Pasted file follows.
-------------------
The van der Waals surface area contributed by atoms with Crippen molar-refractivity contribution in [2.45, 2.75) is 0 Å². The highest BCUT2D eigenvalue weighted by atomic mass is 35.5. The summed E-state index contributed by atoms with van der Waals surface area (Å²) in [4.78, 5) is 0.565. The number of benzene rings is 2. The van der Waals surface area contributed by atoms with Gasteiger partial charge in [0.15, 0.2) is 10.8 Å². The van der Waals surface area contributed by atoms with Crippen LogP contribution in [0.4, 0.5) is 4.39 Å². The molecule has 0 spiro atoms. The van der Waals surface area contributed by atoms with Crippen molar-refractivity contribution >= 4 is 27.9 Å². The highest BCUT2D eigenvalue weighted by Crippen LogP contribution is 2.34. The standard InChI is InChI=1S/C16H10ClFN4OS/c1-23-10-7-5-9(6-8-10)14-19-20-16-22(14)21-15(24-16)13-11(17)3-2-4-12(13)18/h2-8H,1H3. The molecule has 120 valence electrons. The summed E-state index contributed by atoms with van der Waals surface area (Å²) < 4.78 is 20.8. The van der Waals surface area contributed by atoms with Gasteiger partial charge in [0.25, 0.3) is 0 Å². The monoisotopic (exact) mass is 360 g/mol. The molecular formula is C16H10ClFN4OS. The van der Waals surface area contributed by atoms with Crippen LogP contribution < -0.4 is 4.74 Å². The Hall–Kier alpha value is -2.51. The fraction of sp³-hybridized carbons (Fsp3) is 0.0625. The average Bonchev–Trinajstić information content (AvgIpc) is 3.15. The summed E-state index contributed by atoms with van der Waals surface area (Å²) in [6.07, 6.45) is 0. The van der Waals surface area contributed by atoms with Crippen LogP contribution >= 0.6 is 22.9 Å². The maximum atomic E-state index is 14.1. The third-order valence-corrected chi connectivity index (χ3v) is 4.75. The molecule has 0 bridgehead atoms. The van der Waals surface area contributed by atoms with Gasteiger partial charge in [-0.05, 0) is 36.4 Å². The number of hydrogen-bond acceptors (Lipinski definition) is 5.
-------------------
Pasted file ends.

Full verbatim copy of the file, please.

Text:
The van der Waals surface area contributed by atoms with Crippen molar-refractivity contribution in [2.45, 2.75) is 0 Å². The highest BCUT2D eigenvalue weighted by atomic mass is 35.5. The summed E-state index contributed by atoms with van der Waals surface area (Å²) in [4.78, 5) is 0.565. The number of benzene rings is 2. The van der Waals surface area contributed by atoms with Gasteiger partial charge in [0.15, 0.2) is 10.8 Å². The van der Waals surface area contributed by atoms with Crippen LogP contribution in [0.4, 0.5) is 4.39 Å². The molecule has 0 spiro atoms. The van der Waals surface area contributed by atoms with Crippen molar-refractivity contribution >= 4 is 27.9 Å². The highest BCUT2D eigenvalue weighted by Crippen LogP contribution is 2.34. The standard InChI is InChI=1S/C16H10ClFN4OS/c1-23-10-7-5-9(6-8-10)14-19-20-16-22(14)21-15(24-16)13-11(17)3-2-4-12(13)18/h2-8H,1H3. The molecule has 120 valence electrons. The summed E-state index contributed by atoms with van der Waals surface area (Å²) < 4.78 is 20.8. The van der Waals surface area contributed by atoms with Gasteiger partial charge in [0.25, 0.3) is 0 Å². The monoisotopic (exact) mass is 360 g/mol. The molecular formula is C16H10ClFN4OS. The van der Waals surface area contributed by atoms with Crippen LogP contribution < -0.4 is 4.74 Å². The Hall–Kier alpha value is -2.51. The fraction of sp³-hybridized carbons (Fsp3) is 0.0625. The average Bonchev–Trinajstić information content (AvgIpc) is 3.15. The summed E-state index contributed by atoms with van der Waals surface area (Å²) in [6.07, 6.45) is 0. The van der Waals surface area contributed by atoms with Crippen LogP contribution >= 0.6 is 22.9 Å². The maximum atomic E-state index is 14.1. The third-order valence-corrected chi connectivity index (χ3v) is 4.75. The molecule has 0 bridgehead atoms. The van der Waals surface area contributed by atoms with Gasteiger partial charge in [-0.05, 0) is 36.4 Å². The number of hydrogen-bond acceptors (Lipinski definition) is 5.